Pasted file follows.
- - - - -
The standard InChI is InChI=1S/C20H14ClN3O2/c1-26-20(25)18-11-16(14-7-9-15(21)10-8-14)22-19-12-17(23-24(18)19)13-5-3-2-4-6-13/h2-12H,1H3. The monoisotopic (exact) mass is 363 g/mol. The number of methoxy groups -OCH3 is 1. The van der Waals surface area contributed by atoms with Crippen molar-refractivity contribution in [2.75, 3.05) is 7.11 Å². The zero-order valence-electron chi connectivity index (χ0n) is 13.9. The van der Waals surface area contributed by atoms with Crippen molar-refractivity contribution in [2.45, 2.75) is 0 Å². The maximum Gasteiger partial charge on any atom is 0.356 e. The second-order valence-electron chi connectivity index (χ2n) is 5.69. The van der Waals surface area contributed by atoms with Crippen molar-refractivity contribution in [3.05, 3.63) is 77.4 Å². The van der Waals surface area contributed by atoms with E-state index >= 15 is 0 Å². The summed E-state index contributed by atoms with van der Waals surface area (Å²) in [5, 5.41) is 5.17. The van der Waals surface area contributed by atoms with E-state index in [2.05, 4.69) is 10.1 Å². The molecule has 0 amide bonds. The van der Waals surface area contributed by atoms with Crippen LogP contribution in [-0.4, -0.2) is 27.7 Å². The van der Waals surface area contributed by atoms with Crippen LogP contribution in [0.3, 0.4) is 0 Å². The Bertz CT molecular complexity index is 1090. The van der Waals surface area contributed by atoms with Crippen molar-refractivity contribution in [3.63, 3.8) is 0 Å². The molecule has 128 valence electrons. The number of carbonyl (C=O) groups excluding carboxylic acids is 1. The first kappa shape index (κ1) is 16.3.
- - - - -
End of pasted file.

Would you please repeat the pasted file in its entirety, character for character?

The standard InChI is InChI=1S/C20H14ClN3O2/c1-26-20(25)18-11-16(14-7-9-15(21)10-8-14)22-19-12-17(23-24(18)19)13-5-3-2-4-6-13/h2-12H,1H3. The monoisotopic (exact) mass is 363 g/mol. The number of methoxy groups -OCH3 is 1. The van der Waals surface area contributed by atoms with Crippen molar-refractivity contribution in [2.75, 3.05) is 7.11 Å². The zero-order valence-electron chi connectivity index (χ0n) is 13.9. The van der Waals surface area contributed by atoms with Crippen molar-refractivity contribution in [2.45, 2.75) is 0 Å². The maximum Gasteiger partial charge on any atom is 0.356 e. The second-order valence-electron chi connectivity index (χ2n) is 5.69. The van der Waals surface area contributed by atoms with Crippen molar-refractivity contribution in [3.05, 3.63) is 77.4 Å². The van der Waals surface area contributed by atoms with E-state index >= 15 is 0 Å². The summed E-state index contributed by atoms with van der Waals surface area (Å²) in [5, 5.41) is 5.17. The van der Waals surface area contributed by atoms with E-state index in [2.05, 4.69) is 10.1 Å². The molecule has 0 amide bonds. The van der Waals surface area contributed by atoms with Crippen LogP contribution in [-0.4, -0.2) is 27.7 Å². The van der Waals surface area contributed by atoms with Crippen LogP contribution in [0.3, 0.4) is 0 Å². The Bertz CT molecular complexity index is 1090. The van der Waals surface area contributed by atoms with Crippen molar-refractivity contribution in [3.63, 3.8) is 0 Å². The molecule has 128 valence electrons. The number of carbonyl (C=O) groups excluding carboxylic acids is 1. The first kappa shape index (κ1) is 16.3.